EasyJet founder plans low cost West African airline


The founder of low cost carrier EasyJet, Stelios Haji-Ioannou, is planning to invest US$500 million in a low cost airline headquartered in Ghana’s capital Accra.

“We could link Ghana to 10 or 15 different countries in West Africa,” said Ed Winter, former chief operating officer of EasyJet and a member of the management team of Stelios.

During an interview in Accra on Monday, he told Bloomberg that the team is there to conduct studies into launching the new airline, which would be called Fastjet. “We are looking at 15 aircraft with an investment value of US$500 million.”

Fastjet would fly around five million passengers a year in the West African region.

Stelios will soon announce the results of a feasibility study being done for Rubicon, a cash shell which raised 9 million pounds in December to fund the launch of Fastjet. The Financial Times reports that the study is expected to recommend that the new airline link around six West African countries to Accra.

If Fastjet works out, it will eventually be expanded across the region to become the first pan-African low cost carrier, based on Easyjet’s model, sources close to the study said.

Geoffrey White, CEO of Lonrho Plc, which operates the East African low cost airline Fly540 and which has a 12.7% stake in Rubicon, said he is looking to potentially partner with Stelios in its African operations.
“There’s a very serious plan to make Rubicon into a very serious low-cost carrier,” said David Lenigas, a Rubicon board member and chairman of Lonrho.
“One of the attractions is that West Africa is very poorly served other than with national carriers that don’t have the proper models to do regional low-cost service,” said White.

In December, Rubicon received exclusive branding rights for Fastjet from EasyGroup for 12 months in exchange for a payment of 480 000 pounds, a 5 per cent stake in the company and further royalty fees, the Financial Times reports.

Recently there has been enormous investment in West African airlines. The region has some of the world’s fastest growing economies – the International Monetary Fund projects that Ghana’s economy will grow 13.5% this year. The International Civil Aviation Organization expects Africans to fly 8% more miles in 2012 and 8.3 % more in 2012, making the continent earth’s fastest-growing for air travel behind Asia and the Middle East. And according to Airline Business magazine, 74% of intra-African routes have no more than one daily flight while around half of African city pairs are underserved.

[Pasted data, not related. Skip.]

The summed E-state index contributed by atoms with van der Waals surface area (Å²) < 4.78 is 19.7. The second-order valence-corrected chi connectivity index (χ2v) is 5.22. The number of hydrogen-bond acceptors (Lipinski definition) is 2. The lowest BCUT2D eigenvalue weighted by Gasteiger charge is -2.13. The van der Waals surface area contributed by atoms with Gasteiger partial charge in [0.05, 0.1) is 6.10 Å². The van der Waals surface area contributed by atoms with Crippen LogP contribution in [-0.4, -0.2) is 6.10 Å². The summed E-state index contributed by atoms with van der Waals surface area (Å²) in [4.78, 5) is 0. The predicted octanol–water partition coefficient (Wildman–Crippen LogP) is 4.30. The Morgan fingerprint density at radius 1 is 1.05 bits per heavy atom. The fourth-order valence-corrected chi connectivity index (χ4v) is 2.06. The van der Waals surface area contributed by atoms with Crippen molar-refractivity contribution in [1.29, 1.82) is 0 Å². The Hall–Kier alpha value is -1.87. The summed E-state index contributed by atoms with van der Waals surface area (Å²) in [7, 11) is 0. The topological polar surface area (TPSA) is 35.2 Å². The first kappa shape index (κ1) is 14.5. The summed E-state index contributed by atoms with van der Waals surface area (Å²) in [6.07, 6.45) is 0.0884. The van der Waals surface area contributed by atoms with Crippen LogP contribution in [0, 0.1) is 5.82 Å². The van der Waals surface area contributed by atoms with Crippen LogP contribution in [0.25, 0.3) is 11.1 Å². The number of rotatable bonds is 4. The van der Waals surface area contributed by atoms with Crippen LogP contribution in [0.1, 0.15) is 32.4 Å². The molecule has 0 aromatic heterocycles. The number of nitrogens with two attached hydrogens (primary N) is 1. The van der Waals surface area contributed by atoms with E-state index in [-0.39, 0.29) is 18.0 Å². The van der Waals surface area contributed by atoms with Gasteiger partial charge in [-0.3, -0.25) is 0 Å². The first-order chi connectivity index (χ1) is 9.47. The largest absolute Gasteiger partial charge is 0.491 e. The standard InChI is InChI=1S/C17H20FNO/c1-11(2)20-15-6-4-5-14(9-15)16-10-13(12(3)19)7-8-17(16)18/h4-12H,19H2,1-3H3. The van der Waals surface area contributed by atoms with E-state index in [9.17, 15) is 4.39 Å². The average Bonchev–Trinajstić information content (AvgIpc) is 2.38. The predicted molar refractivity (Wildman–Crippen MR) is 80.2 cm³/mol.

Consequently, Ghana has attracted other new airlines, including Starbow, which launched domestic operations on September 26 last year using two BAe 146 passenger jets. Starbow recently finalised the lease agreement for two more BAe 146s, which will be delivered in May. The Ghanaian airline is expanding its route network amidst rapid growth.

Starbow said passenger numbers have increased overwhelmingly since it commenced operations. The airline currently serves Kumasi with 16 flights a week, Tamale with 7 flights a week and Takoradi with 5 flights a week.

Regionally, Starbow plans to offer direct air services from Accra, Ghana to capital cities of neighbouring countries in the second quarter of this year namely, Abidjan in the Ivory Coast, Ouagadougou in Burkina Faso, Monrovia in Liberia and Cotonou in Benin.

The Ghanaian-German Economic Association (GGEA) this month reported that the airline industry will have a busy year in Ghana. The certification processes for Eagle Atlantic, NHV Aviation Ltd, Pison Airways Ltd and Africa World Ltd, are expected to be completed early this year.

Meanwhile, British Airways is set to start direct flights between Accra and the Spanish Capital Madrid by June, in partnership with Iberia. Emirates Airline is also set to introduce seven new passenger routes this year to complement five new routes introduced in 2011. This will bring the airline’s routes to a total of 114 destinations in 67 countries.

Two new international airlines whose licences were approved last year – Tap Air and Royal Jordanian Airlines – as well as Africa World Airlines, would either operate scheduled passenger or cargo services and intensify their operations this year. Africa World, founded by Ghana’s Togbe Afede XIV, plans to offer the same flights as Starbow, but targeting first-time fliers, says Chief Operations Officer Sean Mendis. “If you make travel easy for them,” Mendis says, “one of the first things people like to do – as a sign of their freedom, as a sign of their prosperity – they want to get on a plane, visit some family, do some more business.” The airline will use new ERJ 145 aircraft.

Air Namibia took delivery of four A319-100 aircraft last year to boost the company’s regional operations, including its new business model of Accra-Windhoek direct service.

Although there is much activity in Ghana’s aerospace sector, there remain barriers to entry, such as high aviation taxes and high fuel costs. Other challenges include poor infrastructure, high ticket prices and crashes – several Ghanaian airlines are blacklisted by the European Union and are banned from European airspace over safety concerns.